In analyzing the environmental impacts of projects subject to NEPA, federal agencies must evaluate the action’s direct, indirect and cumulative impacts.  “Cumulative impact” is defined in Section 1508.7 of NEPA’s implementing regulations as “the impact on the environment which results from the incremental impact of the action when added to other past, present, and reasonably foreseeable future actions regardless of what agency (Federal or non-Federal) or person undertakes such other actions.”  Stated differently, a cumulative impacts analysis examines whether a project’s otherwise insignificant direct/indirect effects on a particular resource might rise to the level of significance when considered in the context of other actions impacting the same resource.  For example, while a particular power plant’s intake of cooling water from a river might have only insignificant direct and indirect effects on the river’s ecosystem, a cumulative impacts analysis would examine if those direct/indirect effects, when added to the effects of other projects affecting the river, would result in significant impact on the river’s ecosystem.  That is, will the project be the proverbial straw that breaks the camel’s back?

Under NEPA, if a federal agency determines that a project’s impacts – including its cumulative impacts – are “significant,” then an environmental impact statement (EIS) must be prepared.  Because preparing an EIS is very costly and time-consuming (and, as stated by several federal courts, “has been the kiss of death to many a federal project”), opponents of particular projects often focus their NEPA tactics on forcing preparation of an EIS by arguing that a project’s environmental impacts rise to the level of significance.  To that end, project detractors will attempt to define as broadly as possible the scope of the “other past, present, and reasonably foreseeable future actions” that must be added to the project’s direct/indirect effects to determine the project’s cumulative impacts.  The logic of this strategy is that a project’s cumulative impacts are more likely to be found significant (and thus require preparation of an EIS) when the effects from as many other actions as possible are included in the cumulative impact analysis.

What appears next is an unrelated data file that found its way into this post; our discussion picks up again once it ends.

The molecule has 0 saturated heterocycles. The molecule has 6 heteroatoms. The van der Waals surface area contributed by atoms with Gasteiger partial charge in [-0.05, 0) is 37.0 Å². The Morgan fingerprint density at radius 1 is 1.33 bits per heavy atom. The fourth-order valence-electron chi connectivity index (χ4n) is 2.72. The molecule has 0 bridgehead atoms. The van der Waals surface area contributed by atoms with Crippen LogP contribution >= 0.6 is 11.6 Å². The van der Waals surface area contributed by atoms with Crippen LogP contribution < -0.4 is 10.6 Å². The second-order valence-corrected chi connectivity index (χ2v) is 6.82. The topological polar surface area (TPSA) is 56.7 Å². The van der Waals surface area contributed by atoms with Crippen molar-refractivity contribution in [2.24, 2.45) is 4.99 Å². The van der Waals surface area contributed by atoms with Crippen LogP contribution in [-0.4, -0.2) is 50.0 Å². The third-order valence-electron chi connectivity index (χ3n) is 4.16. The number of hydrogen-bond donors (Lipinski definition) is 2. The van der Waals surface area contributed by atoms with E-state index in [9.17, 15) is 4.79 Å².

Accordingly, it is critical that project developers and others with interests in projects subject to NEPA work closely with federal agencies to ensure that the scope of other actions included in the analysis of a project’s cumulative impacts is appropriate.  While a cumulative impacts analysis with too broad a scope increases the risk that an EIS will be required, an overly narrow cumulative impacts analysis can lead to NEPA litigation in federal court challenging the agency’s approval of the project.  The United States Supreme Court’s decision in Public Citizen and subsequent cases can be read to state that NEPA does not require federal agencies analyzing the cumulative impacts of a particular project to include the effects of other actions over which the agencies have no jurisdiction.  In addition, several federal agencies have adopted regulations limiting the scope of the environmental analysis – including cumulative impacts analysis – they will perform under NEPA.  For example, FERC and the US Army Corps of Engineers have each adopted a four-factor test to determine whether there is sufficient federal control over a project to warrant environmental analysis.  Because the Supreme Court has yet to issue a definitive opinion on the proper scope of cumulative impact analysis, however, project proponents would be advised, as a hedge, to encourage federal agencies to consider including non-jurisdictional actions affecting the same resources in their analysis of a project’s cumulative impacts, even if those non-jurisdictional actions are not analyzed in the same depth as other actions over which the agency has jurisdiction.

In the arguments before the Second Circuit relating to the MARC I pipeline, CNYOG showed that FERC’s analysis of the pipeline’s cumulative impacts included an evaluation of the effects of Marcellus Shale well development.  And based on Public Citizen and FERC’s four-factor test, CNYOG also demonstrated that NEPA did not require FERC to include a comprehensive evaluation of the effects of non-jurisdictional Marcellus Shale well development in analyzing the pipeline’s cumulative impacts. 

By agreeing with CNYOG’s arguments and denying the petition, the Second Circuit not only allowed construction and operation of the US$257 million MARC I pipeline to proceed, but also provided further definition for developers of other projects on the appropriate scope of cumulative impacts analysis under NEPA.

For further information about the contents of this publication, please contact Robert J. Alessi or Jeffrey D. Kuhn.